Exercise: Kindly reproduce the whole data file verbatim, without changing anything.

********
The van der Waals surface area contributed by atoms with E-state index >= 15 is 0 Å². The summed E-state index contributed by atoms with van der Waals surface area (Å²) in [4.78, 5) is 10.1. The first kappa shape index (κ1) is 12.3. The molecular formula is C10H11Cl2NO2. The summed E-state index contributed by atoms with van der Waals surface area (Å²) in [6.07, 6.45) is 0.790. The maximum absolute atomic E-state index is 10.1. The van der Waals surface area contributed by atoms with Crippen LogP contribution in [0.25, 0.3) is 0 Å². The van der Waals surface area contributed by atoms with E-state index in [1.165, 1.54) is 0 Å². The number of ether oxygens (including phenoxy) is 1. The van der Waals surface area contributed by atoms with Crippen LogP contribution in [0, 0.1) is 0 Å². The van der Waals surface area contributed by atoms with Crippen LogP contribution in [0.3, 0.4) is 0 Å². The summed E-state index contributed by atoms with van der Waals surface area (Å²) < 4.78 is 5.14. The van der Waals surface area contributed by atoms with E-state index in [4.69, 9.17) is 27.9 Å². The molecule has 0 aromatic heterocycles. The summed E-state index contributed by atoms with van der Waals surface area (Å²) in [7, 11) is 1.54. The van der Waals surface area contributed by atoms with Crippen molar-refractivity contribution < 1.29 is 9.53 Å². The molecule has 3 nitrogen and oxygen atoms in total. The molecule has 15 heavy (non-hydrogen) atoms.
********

The van der Waals surface area contributed by atoms with E-state index >= 15 is 0 Å². The summed E-state index contributed by atoms with van der Waals surface area (Å²) in [4.78, 5) is 10.1. The first kappa shape index (κ1) is 12.3. The molecular formula is C10H11Cl2NO2. The summed E-state index contributed by atoms with van der Waals surface area (Å²) in [6.07, 6.45) is 0.790. The maximum absolute atomic E-state index is 10.1. The van der Waals surface area contributed by atoms with Crippen LogP contribution in [0.25, 0.3) is 0 Å². The van der Waals surface area contributed by atoms with E-state index in [1.165, 1.54) is 0 Å². The number of ether oxygens (including phenoxy) is 1. The van der Waals surface area contributed by atoms with Crippen LogP contribution in [0, 0.1) is 0 Å². The van der Waals surface area contributed by atoms with Crippen LogP contribution in [0.3, 0.4) is 0 Å². The summed E-state index contributed by atoms with van der Waals surface area (Å²) < 4.78 is 5.14. The van der Waals surface area contributed by atoms with E-state index in [4.69, 9.17) is 27.9 Å². The molecule has 0 aromatic heterocycles. The summed E-state index contributed by atoms with van der Waals surface area (Å²) in [7, 11) is 1.54. The van der Waals surface area contributed by atoms with Crippen molar-refractivity contribution < 1.29 is 9.53 Å². The molecule has 3 nitrogen and oxygen atoms in total. The molecule has 15 heavy (non-hydrogen) atoms.